Named for the Revolutionary War’s Battle of Bennington, the USS Bennington was commissioned by the U.S. Navy in August 1944 and joined the American forces in the Pacific Theater shortly thereafter. Crewed by over 2,600 officers and men, the 872-foot vessel began its life as a standard Essex-class Aircraft Carrier, but was recommissioned as an Attack Carrier after the end of WWII, and once again late in its service as an Antisubmarine Aircraft Carrier. It launched attacks on a number of Japanese targets in the Second World War, and went on to fight in the Vietnam conflict until being decommissioned in 1970. The Bennington also served as the recovery vessel for NASA’s Apollo 4 mission, salvaging the program’s Saturn V rocket after its successful flight and return to Earth.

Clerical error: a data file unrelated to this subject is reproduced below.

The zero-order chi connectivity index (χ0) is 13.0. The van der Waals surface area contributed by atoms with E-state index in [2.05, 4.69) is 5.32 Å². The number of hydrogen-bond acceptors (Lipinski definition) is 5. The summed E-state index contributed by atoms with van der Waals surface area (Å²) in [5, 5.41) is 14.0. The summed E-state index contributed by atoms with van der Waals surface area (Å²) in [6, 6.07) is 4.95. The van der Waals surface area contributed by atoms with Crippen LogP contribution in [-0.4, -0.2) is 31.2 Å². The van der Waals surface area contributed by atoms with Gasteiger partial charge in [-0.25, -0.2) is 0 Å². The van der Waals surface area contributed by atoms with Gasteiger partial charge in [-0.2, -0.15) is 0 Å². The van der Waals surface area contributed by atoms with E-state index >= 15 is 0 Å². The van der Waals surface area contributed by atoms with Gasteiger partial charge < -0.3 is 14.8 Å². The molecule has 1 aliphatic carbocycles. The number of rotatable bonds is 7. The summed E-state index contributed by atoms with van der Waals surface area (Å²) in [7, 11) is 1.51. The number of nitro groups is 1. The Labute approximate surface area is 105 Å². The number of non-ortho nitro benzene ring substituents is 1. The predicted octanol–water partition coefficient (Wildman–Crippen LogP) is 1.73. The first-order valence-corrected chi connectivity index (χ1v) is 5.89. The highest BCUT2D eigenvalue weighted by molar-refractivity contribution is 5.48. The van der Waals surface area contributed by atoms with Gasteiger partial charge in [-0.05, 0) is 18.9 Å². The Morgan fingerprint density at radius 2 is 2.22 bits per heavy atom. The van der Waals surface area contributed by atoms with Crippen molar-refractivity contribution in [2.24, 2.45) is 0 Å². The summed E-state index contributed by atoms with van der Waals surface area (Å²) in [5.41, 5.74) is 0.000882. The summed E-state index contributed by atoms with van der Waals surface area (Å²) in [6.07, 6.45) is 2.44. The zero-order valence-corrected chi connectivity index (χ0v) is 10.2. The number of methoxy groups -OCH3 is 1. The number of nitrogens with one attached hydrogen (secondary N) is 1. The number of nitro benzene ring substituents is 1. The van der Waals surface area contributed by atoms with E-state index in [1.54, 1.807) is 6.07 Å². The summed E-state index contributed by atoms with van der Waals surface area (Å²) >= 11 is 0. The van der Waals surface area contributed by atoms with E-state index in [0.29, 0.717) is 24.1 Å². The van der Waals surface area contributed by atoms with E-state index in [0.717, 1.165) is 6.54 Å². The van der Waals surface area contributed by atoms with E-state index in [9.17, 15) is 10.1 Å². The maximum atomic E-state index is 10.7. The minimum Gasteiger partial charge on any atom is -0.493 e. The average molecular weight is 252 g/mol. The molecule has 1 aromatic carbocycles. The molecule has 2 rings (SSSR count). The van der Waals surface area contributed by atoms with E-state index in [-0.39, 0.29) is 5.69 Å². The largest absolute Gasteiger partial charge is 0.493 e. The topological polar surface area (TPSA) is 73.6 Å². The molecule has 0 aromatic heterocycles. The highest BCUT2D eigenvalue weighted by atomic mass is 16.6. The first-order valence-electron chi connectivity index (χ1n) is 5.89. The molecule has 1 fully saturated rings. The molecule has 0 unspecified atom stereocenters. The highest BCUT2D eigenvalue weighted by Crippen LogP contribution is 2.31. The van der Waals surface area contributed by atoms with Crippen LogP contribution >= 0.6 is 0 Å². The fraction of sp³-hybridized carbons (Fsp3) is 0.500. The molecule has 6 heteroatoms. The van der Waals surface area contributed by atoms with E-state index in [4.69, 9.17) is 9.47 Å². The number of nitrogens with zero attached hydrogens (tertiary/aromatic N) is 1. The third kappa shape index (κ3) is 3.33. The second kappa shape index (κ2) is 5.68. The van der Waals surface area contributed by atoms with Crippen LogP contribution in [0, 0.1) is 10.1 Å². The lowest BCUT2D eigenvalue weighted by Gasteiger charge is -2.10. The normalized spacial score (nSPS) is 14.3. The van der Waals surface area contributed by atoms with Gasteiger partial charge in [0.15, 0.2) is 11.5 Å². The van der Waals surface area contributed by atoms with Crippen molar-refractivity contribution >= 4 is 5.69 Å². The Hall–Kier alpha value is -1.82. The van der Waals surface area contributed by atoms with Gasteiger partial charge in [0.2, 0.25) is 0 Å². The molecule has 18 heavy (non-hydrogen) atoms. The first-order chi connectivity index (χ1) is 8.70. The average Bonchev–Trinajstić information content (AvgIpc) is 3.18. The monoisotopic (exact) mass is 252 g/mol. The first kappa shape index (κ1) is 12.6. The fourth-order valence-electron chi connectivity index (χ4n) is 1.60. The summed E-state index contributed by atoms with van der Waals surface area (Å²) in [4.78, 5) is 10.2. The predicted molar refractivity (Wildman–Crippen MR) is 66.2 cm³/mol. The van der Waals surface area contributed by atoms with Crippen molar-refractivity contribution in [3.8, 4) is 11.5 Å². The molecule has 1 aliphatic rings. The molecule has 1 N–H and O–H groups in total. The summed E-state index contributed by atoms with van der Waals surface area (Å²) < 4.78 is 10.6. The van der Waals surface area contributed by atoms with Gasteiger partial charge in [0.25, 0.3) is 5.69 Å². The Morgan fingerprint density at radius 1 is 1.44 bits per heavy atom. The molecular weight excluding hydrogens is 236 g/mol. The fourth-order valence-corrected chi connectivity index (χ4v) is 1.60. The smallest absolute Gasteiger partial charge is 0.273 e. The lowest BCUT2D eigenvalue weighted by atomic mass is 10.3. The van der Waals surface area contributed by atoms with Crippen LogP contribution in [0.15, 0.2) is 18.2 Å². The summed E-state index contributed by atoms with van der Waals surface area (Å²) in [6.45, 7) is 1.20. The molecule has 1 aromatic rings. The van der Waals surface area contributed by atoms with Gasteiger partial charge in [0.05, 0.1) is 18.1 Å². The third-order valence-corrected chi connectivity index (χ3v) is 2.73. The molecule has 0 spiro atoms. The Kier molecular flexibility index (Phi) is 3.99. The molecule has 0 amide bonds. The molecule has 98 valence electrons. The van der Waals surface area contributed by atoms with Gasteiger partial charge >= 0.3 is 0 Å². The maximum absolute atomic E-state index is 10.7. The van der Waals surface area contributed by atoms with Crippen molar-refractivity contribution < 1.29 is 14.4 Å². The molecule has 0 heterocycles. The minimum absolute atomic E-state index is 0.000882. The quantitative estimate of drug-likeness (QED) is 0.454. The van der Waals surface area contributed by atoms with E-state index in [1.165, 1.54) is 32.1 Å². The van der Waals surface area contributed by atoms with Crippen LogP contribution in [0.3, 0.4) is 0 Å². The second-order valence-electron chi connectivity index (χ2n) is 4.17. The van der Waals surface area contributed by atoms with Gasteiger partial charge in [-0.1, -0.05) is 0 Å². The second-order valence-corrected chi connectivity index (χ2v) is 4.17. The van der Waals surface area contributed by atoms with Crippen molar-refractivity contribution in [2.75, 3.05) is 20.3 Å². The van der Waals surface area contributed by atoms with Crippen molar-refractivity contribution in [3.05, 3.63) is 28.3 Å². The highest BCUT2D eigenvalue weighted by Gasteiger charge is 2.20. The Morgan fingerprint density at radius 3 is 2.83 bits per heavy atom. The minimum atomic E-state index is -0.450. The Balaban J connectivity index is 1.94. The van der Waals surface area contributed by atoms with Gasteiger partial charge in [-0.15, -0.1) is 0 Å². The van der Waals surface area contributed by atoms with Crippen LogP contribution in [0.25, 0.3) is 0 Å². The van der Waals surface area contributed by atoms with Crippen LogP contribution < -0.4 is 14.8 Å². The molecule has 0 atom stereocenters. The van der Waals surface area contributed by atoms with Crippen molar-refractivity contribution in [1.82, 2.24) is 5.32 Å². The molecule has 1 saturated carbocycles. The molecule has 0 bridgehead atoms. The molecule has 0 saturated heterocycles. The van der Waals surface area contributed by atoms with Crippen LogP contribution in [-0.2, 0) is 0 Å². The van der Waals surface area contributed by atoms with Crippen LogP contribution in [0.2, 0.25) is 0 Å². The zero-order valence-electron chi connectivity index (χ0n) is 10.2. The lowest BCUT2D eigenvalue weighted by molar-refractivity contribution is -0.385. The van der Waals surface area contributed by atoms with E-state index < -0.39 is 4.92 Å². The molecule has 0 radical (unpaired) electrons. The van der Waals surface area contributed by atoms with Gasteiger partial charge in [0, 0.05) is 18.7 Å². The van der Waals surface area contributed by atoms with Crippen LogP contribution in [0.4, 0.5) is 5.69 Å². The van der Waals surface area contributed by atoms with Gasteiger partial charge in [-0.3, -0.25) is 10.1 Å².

Veterans who served aboard the USS Bennington were in all likelihood exposed to asbestos during their regular course of duty. Between the 1930’s and 1970’s, much of the equipment and materials aboard U.S. Navy crafts used asbestos, especially those found in areas below deck such as the boiler spaces and engine rooms. Boilers, turbines, pumps, electrical components, and much of the equipment relating to steam propulsion utilized the mineral, as did the gaskets and packing that lined much of this equipment. The businesses that made these materials for the Navy were often aware of the devastating effect asbestos has on the human body, but did nothing to shield those who used their products from harm. The result of this was thousands of veterans contracting mesothelioma, a deadly cancer that in all cases could have been prevented.